Engagement with the Psalms—reading them, owning them, singing them, praying them, and taking cues from them—is vital for robust worship and spiritual formation in the church. If they truly are “a Bible in miniature,” as Luther has said, they offer the opportunity for the church to grow in its spiritual and emotional maturity.
The writers of the Psalms give language to the whole range of emotions: from gratitude to fear, from joy to lamentation, from petition to thanksgiving, from intimate, private prayers to national, corporate prayers. In this way they are eminently descriptive of the human experience.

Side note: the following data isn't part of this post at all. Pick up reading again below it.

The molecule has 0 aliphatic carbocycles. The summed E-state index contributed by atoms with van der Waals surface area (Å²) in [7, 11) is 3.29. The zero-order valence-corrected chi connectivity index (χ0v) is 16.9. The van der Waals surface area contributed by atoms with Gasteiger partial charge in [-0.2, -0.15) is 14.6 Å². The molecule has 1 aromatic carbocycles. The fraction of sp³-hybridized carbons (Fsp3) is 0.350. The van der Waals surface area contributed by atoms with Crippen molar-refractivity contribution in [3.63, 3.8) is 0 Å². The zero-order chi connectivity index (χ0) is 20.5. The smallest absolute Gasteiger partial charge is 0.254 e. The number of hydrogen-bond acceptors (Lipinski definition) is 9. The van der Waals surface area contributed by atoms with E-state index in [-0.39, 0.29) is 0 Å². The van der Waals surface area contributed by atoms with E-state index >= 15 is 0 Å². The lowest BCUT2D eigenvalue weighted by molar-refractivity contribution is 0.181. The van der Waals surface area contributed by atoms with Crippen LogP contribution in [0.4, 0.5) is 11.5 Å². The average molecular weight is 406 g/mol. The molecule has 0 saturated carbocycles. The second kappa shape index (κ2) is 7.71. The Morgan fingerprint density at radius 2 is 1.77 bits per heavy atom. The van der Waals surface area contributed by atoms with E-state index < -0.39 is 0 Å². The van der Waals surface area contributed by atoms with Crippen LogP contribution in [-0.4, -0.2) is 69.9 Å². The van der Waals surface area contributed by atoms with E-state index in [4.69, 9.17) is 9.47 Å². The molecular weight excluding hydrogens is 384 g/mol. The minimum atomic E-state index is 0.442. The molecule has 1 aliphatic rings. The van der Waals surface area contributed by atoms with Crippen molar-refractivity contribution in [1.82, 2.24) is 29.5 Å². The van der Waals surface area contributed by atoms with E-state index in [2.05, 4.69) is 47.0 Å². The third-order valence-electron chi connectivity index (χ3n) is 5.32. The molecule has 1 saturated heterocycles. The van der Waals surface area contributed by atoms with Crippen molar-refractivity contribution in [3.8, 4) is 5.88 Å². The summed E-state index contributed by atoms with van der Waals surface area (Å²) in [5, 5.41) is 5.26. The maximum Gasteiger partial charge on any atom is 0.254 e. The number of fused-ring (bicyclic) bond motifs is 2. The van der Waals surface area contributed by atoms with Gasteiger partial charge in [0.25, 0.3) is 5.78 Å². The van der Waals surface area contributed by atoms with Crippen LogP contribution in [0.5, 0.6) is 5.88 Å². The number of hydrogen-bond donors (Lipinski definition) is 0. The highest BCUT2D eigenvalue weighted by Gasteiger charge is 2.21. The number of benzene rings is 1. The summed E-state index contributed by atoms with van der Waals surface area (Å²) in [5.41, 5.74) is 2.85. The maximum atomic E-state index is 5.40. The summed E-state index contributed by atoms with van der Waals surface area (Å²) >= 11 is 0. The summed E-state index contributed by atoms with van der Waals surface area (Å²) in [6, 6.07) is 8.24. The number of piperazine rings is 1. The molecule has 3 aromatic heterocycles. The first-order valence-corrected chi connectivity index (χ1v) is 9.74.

The Psalms also prescriptively guide the reader into various postures of prayer, so that the one praying does not only ever approach God with petitions, or only ever with complaint, and so on. The cognitive and affective come together in the Psalms in sometimes unexpected ways. Psalms of lament, for example…
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